With Tajikistan taking a lead in the UN initiative to declare 2003 the year of fresh water, the country will host an international forum on the issue starting 30 August. The UN-supported three-day Dushanbe International Fresh Water Forum will be a platform for participating countries to share their views on how to improve the management of water resources for future generations. The problem is especially acute in Central Asia, where the region's five countries wrestle with sharing limited water resources.
Prague, 27 August 2003 (RFE/RL) -- During the Soviet era, Central Asian water resources were oriented toward irrigation rather than energy production. The upstream nations of Tajikistan and Kyrgyzstan provided free water to Uzbekistan, Turkmenistan, and Kazakhstan. Those hydrocarbon-rich downstream republics provided free fossil fuels in return.
But the collapse of the Soviet Union in 1991 put an end to the system, triggering tensions between upstream and downstream states.
David Lewis is the director of the International Crisis Group's Central Asia project in Osh, in southern Kyrgyzstan. "The water issue remains a major factor of tension between states in the region," he says. "The major problem is that the main reserves of water are in the upstream mountainous countries of Kyrgyzstan and Tajikistan, whereas the main demand for water is in downstream countries, particularly Uzbekistan and Turkmenistan, where agriculture has always been dependent on intensive irrigation particularly for cotton, which is such a major part of the Uzbek economy for example."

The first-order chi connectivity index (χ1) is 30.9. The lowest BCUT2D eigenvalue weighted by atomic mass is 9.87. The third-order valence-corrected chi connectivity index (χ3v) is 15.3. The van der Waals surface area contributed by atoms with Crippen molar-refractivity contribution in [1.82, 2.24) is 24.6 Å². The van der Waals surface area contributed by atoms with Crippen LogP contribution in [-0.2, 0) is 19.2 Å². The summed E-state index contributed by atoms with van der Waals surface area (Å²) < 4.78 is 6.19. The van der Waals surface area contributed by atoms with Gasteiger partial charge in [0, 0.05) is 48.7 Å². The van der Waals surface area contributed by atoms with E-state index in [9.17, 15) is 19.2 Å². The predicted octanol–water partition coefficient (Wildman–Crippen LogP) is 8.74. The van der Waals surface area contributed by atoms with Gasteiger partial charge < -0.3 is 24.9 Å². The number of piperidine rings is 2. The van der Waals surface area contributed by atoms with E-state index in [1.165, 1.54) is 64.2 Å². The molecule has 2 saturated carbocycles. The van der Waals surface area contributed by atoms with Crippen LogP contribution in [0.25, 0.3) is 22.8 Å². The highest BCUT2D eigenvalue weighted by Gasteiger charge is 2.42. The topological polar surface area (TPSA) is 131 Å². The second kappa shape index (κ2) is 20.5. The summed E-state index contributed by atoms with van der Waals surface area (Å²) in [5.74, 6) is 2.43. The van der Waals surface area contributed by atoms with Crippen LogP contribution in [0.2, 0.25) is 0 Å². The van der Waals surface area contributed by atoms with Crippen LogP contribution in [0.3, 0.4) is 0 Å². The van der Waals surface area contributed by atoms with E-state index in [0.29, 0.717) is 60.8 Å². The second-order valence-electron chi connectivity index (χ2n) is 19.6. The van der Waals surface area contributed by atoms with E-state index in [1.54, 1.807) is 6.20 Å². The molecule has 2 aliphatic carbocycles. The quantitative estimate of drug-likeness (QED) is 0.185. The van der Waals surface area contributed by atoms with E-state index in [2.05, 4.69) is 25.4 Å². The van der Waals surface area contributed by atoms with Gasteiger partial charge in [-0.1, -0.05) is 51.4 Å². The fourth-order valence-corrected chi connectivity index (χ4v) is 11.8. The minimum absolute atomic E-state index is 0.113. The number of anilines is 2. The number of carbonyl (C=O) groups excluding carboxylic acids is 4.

He says the failure to reach an agreement over the distribution of these resources between the states means that Uzbekistan and Turkmenistan "effectively don't have enough water during the summer, and the upstream countries don't have enough energy resources to provide their domestic needs in energy."
Without fossil fuels to provide heating, Tajikistan and Kyrgyzstan have switched to using water-powered electrical generation, increasing the winter demand by over 100 percent. Meeting this demand requires major wintertime water releases, for example, by Kyrgyzstan's Toktogul reservoir, causing summer irrigation water shortages in downstream countries.